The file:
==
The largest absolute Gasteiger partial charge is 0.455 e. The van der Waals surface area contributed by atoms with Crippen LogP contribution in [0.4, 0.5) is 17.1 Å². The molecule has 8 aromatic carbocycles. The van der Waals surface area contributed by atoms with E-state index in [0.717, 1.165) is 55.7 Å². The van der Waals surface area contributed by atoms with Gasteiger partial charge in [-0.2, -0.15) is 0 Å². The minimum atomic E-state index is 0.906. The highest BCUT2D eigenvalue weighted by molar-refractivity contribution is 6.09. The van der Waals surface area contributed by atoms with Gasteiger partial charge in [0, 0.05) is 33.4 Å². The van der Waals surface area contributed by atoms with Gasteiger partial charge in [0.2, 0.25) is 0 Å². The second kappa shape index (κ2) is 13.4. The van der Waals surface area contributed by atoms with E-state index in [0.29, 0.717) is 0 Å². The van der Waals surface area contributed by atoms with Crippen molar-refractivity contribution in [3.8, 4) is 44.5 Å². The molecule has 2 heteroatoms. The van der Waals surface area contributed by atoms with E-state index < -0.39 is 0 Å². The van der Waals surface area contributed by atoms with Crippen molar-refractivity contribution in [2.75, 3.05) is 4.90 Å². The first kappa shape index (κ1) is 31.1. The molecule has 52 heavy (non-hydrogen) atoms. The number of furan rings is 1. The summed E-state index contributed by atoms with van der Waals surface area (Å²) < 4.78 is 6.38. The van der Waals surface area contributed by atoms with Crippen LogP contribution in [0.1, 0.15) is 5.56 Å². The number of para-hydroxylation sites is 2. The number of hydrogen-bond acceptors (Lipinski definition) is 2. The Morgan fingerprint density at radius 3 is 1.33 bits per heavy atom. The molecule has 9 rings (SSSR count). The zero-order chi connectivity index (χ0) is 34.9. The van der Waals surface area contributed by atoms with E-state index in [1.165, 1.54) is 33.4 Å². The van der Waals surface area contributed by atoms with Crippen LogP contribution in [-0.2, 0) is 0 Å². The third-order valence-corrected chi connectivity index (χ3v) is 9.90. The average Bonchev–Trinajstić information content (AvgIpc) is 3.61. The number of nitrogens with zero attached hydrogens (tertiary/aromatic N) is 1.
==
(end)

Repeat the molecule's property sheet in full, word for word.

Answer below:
The largest absolute Gasteiger partial charge is 0.455 e. The van der Waals surface area contributed by atoms with Crippen LogP contribution in [0.4, 0.5) is 17.1 Å². The molecule has 8 aromatic carbocycles. The van der Waals surface area contributed by atoms with E-state index in [0.717, 1.165) is 55.7 Å². The van der Waals surface area contributed by atoms with Gasteiger partial charge in [-0.2, -0.15) is 0 Å². The minimum atomic E-state index is 0.906. The highest BCUT2D eigenvalue weighted by molar-refractivity contribution is 6.09. The van der Waals surface area contributed by atoms with Gasteiger partial charge in [0, 0.05) is 33.4 Å². The van der Waals surface area contributed by atoms with Gasteiger partial charge in [0.2, 0.25) is 0 Å². The second kappa shape index (κ2) is 13.4. The van der Waals surface area contributed by atoms with E-state index in [0.29, 0.717) is 0 Å². The van der Waals surface area contributed by atoms with Crippen molar-refractivity contribution in [3.8, 4) is 44.5 Å². The molecule has 2 heteroatoms. The van der Waals surface area contributed by atoms with E-state index < -0.39 is 0 Å². The van der Waals surface area contributed by atoms with Crippen molar-refractivity contribution in [2.75, 3.05) is 4.90 Å². The first kappa shape index (κ1) is 31.1. The molecule has 52 heavy (non-hydrogen) atoms. The number of furan rings is 1. The summed E-state index contributed by atoms with van der Waals surface area (Å²) < 4.78 is 6.38. The van der Waals surface area contributed by atoms with Crippen LogP contribution in [0.1, 0.15) is 5.56 Å². The number of para-hydroxylation sites is 2. The number of hydrogen-bond acceptors (Lipinski definition) is 2. The Morgan fingerprint density at radius 3 is 1.33 bits per heavy atom. The molecule has 9 rings (SSSR count). The zero-order chi connectivity index (χ0) is 34.9. The van der Waals surface area contributed by atoms with E-state index in [1.165, 1.54) is 33.4 Å². The van der Waals surface area contributed by atoms with Crippen LogP contribution in [-0.2, 0) is 0 Å². The third-order valence-corrected chi connectivity index (χ3v) is 9.90. The average Bonchev–Trinajstić information content (AvgIpc) is 3.61. The number of nitrogens with zero attached hydrogens (tertiary/aromatic N) is 1.